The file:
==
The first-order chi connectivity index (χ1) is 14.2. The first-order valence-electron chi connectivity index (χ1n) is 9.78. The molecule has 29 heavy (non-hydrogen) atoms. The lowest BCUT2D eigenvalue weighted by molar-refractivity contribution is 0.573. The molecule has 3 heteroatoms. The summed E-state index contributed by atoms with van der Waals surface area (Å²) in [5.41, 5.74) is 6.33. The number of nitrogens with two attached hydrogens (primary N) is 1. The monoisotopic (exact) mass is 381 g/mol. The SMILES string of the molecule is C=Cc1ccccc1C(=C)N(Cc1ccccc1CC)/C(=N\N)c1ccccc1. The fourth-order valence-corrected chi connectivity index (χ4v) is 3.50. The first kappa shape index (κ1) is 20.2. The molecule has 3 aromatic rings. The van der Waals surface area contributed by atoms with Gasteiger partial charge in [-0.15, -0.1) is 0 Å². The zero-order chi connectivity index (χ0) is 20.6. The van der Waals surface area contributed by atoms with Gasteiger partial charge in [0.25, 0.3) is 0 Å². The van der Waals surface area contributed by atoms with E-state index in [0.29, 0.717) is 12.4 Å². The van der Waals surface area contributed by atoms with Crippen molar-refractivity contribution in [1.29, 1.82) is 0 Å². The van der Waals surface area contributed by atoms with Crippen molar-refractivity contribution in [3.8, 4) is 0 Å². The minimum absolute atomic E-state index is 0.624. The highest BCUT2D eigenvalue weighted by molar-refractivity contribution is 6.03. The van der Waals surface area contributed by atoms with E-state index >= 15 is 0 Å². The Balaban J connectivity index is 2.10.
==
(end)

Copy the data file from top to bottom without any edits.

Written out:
The first-order chi connectivity index (χ1) is 14.2. The first-order valence-electron chi connectivity index (χ1n) is 9.78. The molecule has 29 heavy (non-hydrogen) atoms. The lowest BCUT2D eigenvalue weighted by molar-refractivity contribution is 0.573. The molecule has 3 heteroatoms. The summed E-state index contributed by atoms with van der Waals surface area (Å²) in [5.41, 5.74) is 6.33. The number of nitrogens with two attached hydrogens (primary N) is 1. The monoisotopic (exact) mass is 381 g/mol. The SMILES string of the molecule is C=Cc1ccccc1C(=C)N(Cc1ccccc1CC)/C(=N\N)c1ccccc1. The fourth-order valence-corrected chi connectivity index (χ4v) is 3.50. The first kappa shape index (κ1) is 20.2. The molecule has 3 aromatic rings. The van der Waals surface area contributed by atoms with Gasteiger partial charge in [-0.15, -0.1) is 0 Å². The zero-order chi connectivity index (χ0) is 20.6. The van der Waals surface area contributed by atoms with Gasteiger partial charge in [0.25, 0.3) is 0 Å². The van der Waals surface area contributed by atoms with E-state index in [0.29, 0.717) is 12.4 Å². The van der Waals surface area contributed by atoms with Crippen molar-refractivity contribution in [1.29, 1.82) is 0 Å². The van der Waals surface area contributed by atoms with Crippen molar-refractivity contribution in [3.8, 4) is 0 Å². The minimum absolute atomic E-state index is 0.624. The highest BCUT2D eigenvalue weighted by molar-refractivity contribution is 6.03. The van der Waals surface area contributed by atoms with E-state index >= 15 is 0 Å². The Balaban J connectivity index is 2.10.